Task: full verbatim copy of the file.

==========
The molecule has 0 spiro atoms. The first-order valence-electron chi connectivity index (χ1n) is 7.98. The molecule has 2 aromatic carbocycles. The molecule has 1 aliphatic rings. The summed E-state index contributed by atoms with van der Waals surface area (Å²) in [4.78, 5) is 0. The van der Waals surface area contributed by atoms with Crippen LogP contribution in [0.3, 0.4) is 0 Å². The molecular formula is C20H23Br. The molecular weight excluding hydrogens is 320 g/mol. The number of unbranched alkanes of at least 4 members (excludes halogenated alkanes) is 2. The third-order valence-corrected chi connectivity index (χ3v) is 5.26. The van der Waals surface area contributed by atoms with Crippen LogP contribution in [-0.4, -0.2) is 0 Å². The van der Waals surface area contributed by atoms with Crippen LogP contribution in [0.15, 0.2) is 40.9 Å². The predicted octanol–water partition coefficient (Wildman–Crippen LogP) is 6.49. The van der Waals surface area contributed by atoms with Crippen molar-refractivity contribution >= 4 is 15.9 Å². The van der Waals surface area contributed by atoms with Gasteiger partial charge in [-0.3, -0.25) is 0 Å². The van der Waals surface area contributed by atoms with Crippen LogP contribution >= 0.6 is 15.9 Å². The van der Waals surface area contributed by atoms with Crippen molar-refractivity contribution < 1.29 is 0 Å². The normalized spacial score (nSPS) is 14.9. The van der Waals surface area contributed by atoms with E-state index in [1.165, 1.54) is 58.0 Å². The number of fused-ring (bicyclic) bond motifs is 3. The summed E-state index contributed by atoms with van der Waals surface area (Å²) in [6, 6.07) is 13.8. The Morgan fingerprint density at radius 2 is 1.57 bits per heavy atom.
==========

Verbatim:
The molecule has 0 spiro atoms. The first-order valence-electron chi connectivity index (χ1n) is 7.98. The molecule has 2 aromatic carbocycles. The molecule has 1 aliphatic rings. The summed E-state index contributed by atoms with van der Waals surface area (Å²) in [4.78, 5) is 0. The van der Waals surface area contributed by atoms with Crippen LogP contribution in [0.3, 0.4) is 0 Å². The molecular formula is C20H23Br. The molecular weight excluding hydrogens is 320 g/mol. The number of unbranched alkanes of at least 4 members (excludes halogenated alkanes) is 2. The third-order valence-corrected chi connectivity index (χ3v) is 5.26. The van der Waals surface area contributed by atoms with Crippen LogP contribution in [-0.4, -0.2) is 0 Å². The van der Waals surface area contributed by atoms with Crippen LogP contribution in [0.15, 0.2) is 40.9 Å². The predicted octanol–water partition coefficient (Wildman–Crippen LogP) is 6.49. The van der Waals surface area contributed by atoms with Crippen molar-refractivity contribution >= 4 is 15.9 Å². The van der Waals surface area contributed by atoms with Gasteiger partial charge in [-0.3, -0.25) is 0 Å². The van der Waals surface area contributed by atoms with Crippen LogP contribution >= 0.6 is 15.9 Å². The van der Waals surface area contributed by atoms with Crippen molar-refractivity contribution < 1.29 is 0 Å². The normalized spacial score (nSPS) is 14.9. The van der Waals surface area contributed by atoms with E-state index in [1.165, 1.54) is 58.0 Å². The number of fused-ring (bicyclic) bond motifs is 3. The summed E-state index contributed by atoms with van der Waals surface area (Å²) in [6, 6.07) is 13.8. The Morgan fingerprint density at radius 2 is 1.57 bits per heavy atom.